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David Vaughn Posted: Oct 17, 2008 0 comments

<IMG SRC="/images/archivesart/thematrixcollection.jpg" WIDTH=200 BORDER=0 ALIGN=RIGHT><i>"Have you ever had a dream, Neo, that you were so sure was real? What if you were unable to wake from that dream? How would you know the difference between the dream world and the real world?"</i>

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David Vaughn Posted: May 20, 2011 1 comments
A $91 million cocaine heist...a devastating boat explosion...two survivors. U.S.Customs agent David Kujan (Chazz Palminterir) is determined to find out who and what's behind the melee. As he pieces the clues together with the help of a half-charred Hungarian gangster and an outspoken, crippled con man from New York (Kevin Spacy), Kujan soon finds out this story actually begins with five criminal minds and one infamous mastermind.

Second-time director Bryan Singer showed he had the chops to direct feature films with this classic hit from 1995. The ensemble cast includes Stephen Baldwin, Kevin Pollack, and Benicio Del Toro, but it's Spacey who steals the show as the con man Verbal Kint. Like The Sixth Sense, this is a movie that actually gets better the second time around because you start to notice the subtle hints that point towards the surprising resolution at the end of the film.

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Rad Bennett Posted: Jul 16, 2008 0 comments
Sony
Movie •••• Picture ••••½ Sound ••• Extras ••½

When I was a kid, I always wished there w

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David Vaughn Posted: Dec 31, 2008 0 comments

<IMG SRC="/images/archivesart/weddingcrashers.jpg" WIDTH=200 BORDER=0 ALIGN=RIGHT>John (Owen Wilson) and Jeremy (Vince Vaughn) are best friends who look forward to that special time of year where people gather to be with their families. No, not the holiday season&#151;wedding season! Guided by the closely guarded set of "wedding crashing rules," the pair descend on as many Washington D.C. weddings they can during the season to romance unsuspecting bridesmaids.

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David Vaughn Posted: Sep 29, 2009 0 comments

<IMG SRC="/images/archivesart/woz.jpg" WIDTH=200 BORDER=0 ALIGN=RIGHT>Adapted from L. Frank Baum's timeless children's tale, Dorothy (Judy Garland) and her dog Toto are caught in a tornado and end up in the Land of Oz. In order to return home to Kansas, she must follow the yellow brick road to visit the Wizard of Oz (Frank Morgan). Along the way she meets the Scarecrow (Ray Bolger) who wishes for a brain, the Tinman (Jack Haley) who's longing for a heart, and the Cowardly Lion (Bert Lahr) in search of some courage.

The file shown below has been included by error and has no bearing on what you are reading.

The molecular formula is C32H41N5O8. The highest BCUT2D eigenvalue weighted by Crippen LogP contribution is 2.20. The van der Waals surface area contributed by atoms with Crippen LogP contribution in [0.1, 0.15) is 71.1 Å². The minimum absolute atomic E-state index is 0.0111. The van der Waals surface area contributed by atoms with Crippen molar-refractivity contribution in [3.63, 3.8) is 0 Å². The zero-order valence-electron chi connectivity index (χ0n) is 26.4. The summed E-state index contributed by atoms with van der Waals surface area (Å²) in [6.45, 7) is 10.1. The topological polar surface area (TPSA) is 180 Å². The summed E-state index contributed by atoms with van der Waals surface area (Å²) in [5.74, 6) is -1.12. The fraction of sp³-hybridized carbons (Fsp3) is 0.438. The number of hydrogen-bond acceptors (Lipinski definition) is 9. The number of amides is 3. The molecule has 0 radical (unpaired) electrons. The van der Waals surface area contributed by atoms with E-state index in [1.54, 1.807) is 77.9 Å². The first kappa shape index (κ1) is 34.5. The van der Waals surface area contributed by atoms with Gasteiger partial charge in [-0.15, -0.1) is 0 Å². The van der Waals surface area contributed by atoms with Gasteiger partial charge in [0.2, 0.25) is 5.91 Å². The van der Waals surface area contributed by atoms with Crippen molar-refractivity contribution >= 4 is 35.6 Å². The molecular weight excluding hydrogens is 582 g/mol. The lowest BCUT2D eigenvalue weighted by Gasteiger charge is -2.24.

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David Vaughn Posted: Oct 06, 2009 0 comments

<IMG SRC="/images/archivesart/woz.jpg" WIDTH=200 BORDER=0 ALIGN=RIGHT>The American Film Institute's #10 film of all time makes its glorious debut on Blu-ray. Warner has done a marvelous restoration job, as <I>UAV</I> Editor Scott Wilkinson explains in <A href="http://blog.ultimateavmag.com/ultimate-gear/behind_the_curtain/">this report</A>. Here, I'll highlight a couple of jaw-dropping scenes that illustrate how this work translates to the finished project. The Dolby TrueHD 5.1 audio track won't shake the foundation, but given its age, it sounds remarkably good, especially when Judy Garland belts out a tune.

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Anthony Chiarella Posted: Jul 01, 2014 0 comments
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Perhaps America’s greatest working filmmaker, Martin Scorsese continues to refine his stream-of-consciousness directorial style, a motif that reached its zenith in 1990’s Goodfellas. His latest film, which chronicles the rise and fall of stock shark Jordan Belfort (Leonardo DiCaprio), might lack the depth and poignancy of Scorsese’s gangster classic, but it takes his staccato storytelling techniques to an even higher level of commercial appeal. Starring in his fifth Scorsese film, DiCaprio interprets the larger-than-life Belfort with essential hubris, though his portrayal sometimes strays into heavy-handedness. Not so Jonah Hill, who, as DiCaprio’s lieutenant, delivers the best performance of his meteoric career, not to mention this movie. (Both DiCaprio and Hill were nominated for Oscars.) Matthew McConaughey and Rob Reiner conjure delightful caricatures in their supporting roles, endowing Wolf with the dimensionality that has become a Scorsese trademark.
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David Vaughn Posted: Jun 01, 2010 0 comments

<IMG SRC="/images/archivesart/wolfman.jpg" WIDTH=200 BORDER=0 ALIGN=RIGHT>Lawrence Talbot (Benicio Del Toro) is an aristocratic Englishman who returns to his family estate after the mysterious death of his brother (Simon Merrells). Once home he is attacked by a werewolf under the light of a full moon and is cursed with a fate worse than death.